2. The cartridged ammunition of claim 1, wherein the casing is made of plastic.
3. The cartridged ammunition of claim 1, wherein the at least one charge included in the projectile comprises a tracer charge.
4. The cartridged ammunition of claim 1, wherein the at least one charge included in the projectile comprises a delayed-action charge.
5. The cartridged ammunition of claim 1, wherein the at least one charge included in the projectile comprises a tracer charge and a delayed-action charge.
6. The cartridged ammunition of claim 1, wherein the sleeve has an opening which is disposed between the base of the casing and the base of the projectile.
7. The cartridged ammunition of claim 6, wherein the opening is disposed adjacent the break location.
8. The cartridged ammunition of claim 6, wherein the opening is disposed at the break location.
9. The cartridged ammunition of claim 6, further comprising means for closing the opening.
10. Cartridged ammunition for a grenade pistol, comprising:
a casing having an opening and a base;
a protectile disposed in the opening of the casing, the protectile including a payload, a base portion having a threaded region, a transfer charge, and means for supporting the transfer charge adjacent the base of the projectile and adjacent the payload, with the transfer charge communicating with the payload;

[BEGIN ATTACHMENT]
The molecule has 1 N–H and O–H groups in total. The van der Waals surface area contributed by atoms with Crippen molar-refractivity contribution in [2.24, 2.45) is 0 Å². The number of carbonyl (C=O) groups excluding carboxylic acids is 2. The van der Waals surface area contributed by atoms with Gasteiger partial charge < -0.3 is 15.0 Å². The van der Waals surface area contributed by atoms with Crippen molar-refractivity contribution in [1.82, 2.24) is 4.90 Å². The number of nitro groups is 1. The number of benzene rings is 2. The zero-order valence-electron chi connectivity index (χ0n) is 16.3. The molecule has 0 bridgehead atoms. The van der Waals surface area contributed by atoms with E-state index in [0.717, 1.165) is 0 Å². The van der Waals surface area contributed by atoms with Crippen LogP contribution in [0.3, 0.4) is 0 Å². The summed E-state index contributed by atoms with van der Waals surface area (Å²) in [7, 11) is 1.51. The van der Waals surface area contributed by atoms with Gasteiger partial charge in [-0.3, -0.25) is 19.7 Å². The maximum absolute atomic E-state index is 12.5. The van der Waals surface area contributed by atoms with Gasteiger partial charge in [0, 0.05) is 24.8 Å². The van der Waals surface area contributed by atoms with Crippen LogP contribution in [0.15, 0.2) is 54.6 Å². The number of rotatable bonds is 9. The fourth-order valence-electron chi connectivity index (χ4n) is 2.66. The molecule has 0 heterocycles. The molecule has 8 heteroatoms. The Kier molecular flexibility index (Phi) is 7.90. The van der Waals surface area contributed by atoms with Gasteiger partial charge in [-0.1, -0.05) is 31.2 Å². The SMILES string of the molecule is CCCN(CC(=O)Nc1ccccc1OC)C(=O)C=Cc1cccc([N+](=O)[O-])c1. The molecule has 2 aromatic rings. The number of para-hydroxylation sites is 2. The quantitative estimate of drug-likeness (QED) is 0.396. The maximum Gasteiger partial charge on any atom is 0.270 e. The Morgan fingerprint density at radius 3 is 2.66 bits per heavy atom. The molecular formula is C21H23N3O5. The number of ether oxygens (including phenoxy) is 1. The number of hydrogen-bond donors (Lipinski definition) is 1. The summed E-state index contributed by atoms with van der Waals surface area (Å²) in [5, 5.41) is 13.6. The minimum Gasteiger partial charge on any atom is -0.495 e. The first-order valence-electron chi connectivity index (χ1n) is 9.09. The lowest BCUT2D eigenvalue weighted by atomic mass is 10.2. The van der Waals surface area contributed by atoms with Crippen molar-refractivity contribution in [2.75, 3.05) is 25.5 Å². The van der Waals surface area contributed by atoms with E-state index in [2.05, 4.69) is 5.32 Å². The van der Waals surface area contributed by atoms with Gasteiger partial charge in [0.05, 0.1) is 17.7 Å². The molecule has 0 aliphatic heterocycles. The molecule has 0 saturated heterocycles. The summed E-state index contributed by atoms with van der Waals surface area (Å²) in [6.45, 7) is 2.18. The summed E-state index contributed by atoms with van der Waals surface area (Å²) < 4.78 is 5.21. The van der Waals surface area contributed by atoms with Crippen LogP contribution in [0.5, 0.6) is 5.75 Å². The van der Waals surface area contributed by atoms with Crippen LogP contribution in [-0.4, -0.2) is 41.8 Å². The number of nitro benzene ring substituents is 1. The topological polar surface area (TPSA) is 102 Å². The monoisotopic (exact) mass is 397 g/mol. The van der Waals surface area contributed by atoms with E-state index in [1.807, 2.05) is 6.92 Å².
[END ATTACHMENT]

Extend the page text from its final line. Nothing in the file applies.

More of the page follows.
primer and propelling charges; and cup means disposed at the base of the casing for accommodating the primer and propelling charges and for providing a firing channel between the propelling charge and the transfer charge, the cup means including a sleeve having a first end and having a second end which is mounted at the base of the casing, the sleeve additionally having a threaded region adjacent the first end and having an annular break location between the second end and the threaded region, the threaded region of the cylindrical sleeve being screwed to the threaded region of the base portion of the projectile.
11. Cartridged ammunition according to claim 10, wherein the sleeve has at least one opening disposed between the first and second ends thereof.
12. Cartridged ammunition according to claim 11, wherein the sleeve has a plurality of openings which are arranged at uniform spacing in an annular pattern.
13. Cartridged ammunition according to claim 12, wherein the openings are circular, and have diameters ranging from about 0.5 mm to about 2.5 mm.
14. Cartridged ammunition according to claim 11, further comprising means for covering the at least one opening.